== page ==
What is nephrotic syndrome?
Nephrotic syndrome is not a specific disease, but the name given to the set of problems that can arise if the kidneys become damaged.
One of the main jobs of the kidneys is to filter the blood. This allows the body to pass waste products, extra fluid and salts through the urine. The glomeruli are the parts of the kidney where this happens.
With healthy kidneys, proteins in the blood don't usually leak into the urine during the filtering process. But if the glomeruli become damaged, proteins such as albumin can leak into the urine along with the waste products. If too much protein leaks out, that is known as nephrotic syndrome.
What are the symptoms of nephrotic syndrome?
One of the most common symptoms of nephrotic syndrome is fluid retention, which causes puffy eyes, a swollen abdomen and swollen ankles and feet as well as weight gain
Other symptoms can include:
- frothy urine
- extreme tiredness
- loss of appetite
- anaemia (lack of red blood cells)
Nephrotic syndrome can lead to serious illness such as blood clots and kidney failure.
If you suspect you have nephrotic syndrome symptoms, contact your doctor.
What causes nephrotic syndrome?
Nephrotic syndrome can be caused by diseases that affect the kidneys directly, as well as underlying diseases that affect the whole body.
Kidney diseases that commonly cause nephrotic syndrome include:
- a kidney disease called minimal change disease — this causes a small change in the filters of the kidneys
- focal segmental glomerulosclerosis — this causes scar tissue to build up in the kidneys' filters
- membranous glomerulopathy, also called glomerulous nephropathy — this causes thickening of the lining of the filters
- nephritis, which is inflammation of the kidneys
Some conditions that affect the whole body can cause nephrotic syndrome. These include:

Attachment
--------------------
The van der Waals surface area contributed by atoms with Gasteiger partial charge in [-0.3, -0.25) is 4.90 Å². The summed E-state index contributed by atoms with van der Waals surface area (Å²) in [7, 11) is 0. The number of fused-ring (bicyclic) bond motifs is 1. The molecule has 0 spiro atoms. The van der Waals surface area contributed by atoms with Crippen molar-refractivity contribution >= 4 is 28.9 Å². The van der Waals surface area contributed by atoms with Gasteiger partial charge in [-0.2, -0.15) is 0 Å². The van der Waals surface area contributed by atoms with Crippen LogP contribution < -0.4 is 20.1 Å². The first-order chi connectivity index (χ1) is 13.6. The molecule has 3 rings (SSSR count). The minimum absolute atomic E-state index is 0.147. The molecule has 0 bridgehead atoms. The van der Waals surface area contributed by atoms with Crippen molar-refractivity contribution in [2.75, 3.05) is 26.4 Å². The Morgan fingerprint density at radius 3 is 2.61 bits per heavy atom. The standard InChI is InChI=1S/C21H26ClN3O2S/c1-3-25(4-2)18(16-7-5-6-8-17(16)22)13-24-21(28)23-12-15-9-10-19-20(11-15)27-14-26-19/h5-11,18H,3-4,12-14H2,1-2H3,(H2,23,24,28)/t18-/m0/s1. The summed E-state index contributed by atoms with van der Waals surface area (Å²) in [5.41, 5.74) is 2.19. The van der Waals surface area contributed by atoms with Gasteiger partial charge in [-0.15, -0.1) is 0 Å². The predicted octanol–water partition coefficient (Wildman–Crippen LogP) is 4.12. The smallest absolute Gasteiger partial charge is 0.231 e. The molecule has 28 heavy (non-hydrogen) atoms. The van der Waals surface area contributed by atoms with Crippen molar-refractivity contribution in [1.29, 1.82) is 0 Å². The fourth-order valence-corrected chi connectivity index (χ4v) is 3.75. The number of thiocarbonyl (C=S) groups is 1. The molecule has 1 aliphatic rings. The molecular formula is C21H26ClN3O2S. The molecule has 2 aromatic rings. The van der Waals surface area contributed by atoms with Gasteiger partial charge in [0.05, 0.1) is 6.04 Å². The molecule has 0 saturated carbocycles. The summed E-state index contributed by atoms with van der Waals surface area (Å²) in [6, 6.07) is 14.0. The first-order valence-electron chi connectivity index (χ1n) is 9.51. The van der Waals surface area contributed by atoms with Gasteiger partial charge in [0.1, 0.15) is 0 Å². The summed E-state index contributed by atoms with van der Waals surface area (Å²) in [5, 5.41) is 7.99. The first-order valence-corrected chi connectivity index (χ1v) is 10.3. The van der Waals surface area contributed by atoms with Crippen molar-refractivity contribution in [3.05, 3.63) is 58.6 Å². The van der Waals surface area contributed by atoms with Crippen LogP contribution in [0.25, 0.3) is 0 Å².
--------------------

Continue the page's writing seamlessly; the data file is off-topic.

- diabetes mellitus
- lupus multiple myeloma
- some types of cancers
- some infections, such as hepatitis B or malaria
Nephrotic syndrome can also be caused by some medications such anti-inflammatory medicines (NSAIDs) and some cancer medications.
How is nephrotic syndrome diagnosed?
To confirm whether you have nephrotic syndrome, your doctor is likely to:
- assess your symptoms
- take your medical history
- examine you
- ask you to do a series of urine tests, usually over a 24-hour period
- take a blood sample for testing
Some people might need a biopsy of their kidney so the sample can be examined and tested.
How is nephrotic syndrome treated?
If the cause of kidney damage is known, then it will be treated if possible. It will be important to follow the right diet. You might see a dietitian who is likely to recommend a diet with:
- a reasonable amount of protein, but not too much
- not much fat
- very little salt
You might also be advised to restrict how much fluid you drink.
You might also need medicines to manage the symptoms and other issues, such as:
- fluid tablets (diuretics) — to reduce fluid retention
- blood pressure medicine — to reduce pressure in the kidneys’ filters, so that less protein is filtered out’
- cholesterol lowering medication (statins)
- pneumococcal and other vaccinations — if you are at high risk of infection
- anti-clotting medicine — to help thin your blood if there is a risk of blood clots forming
- steroid tablets — which seems to be helpful for minimal change disease
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Last reviewed: August 2020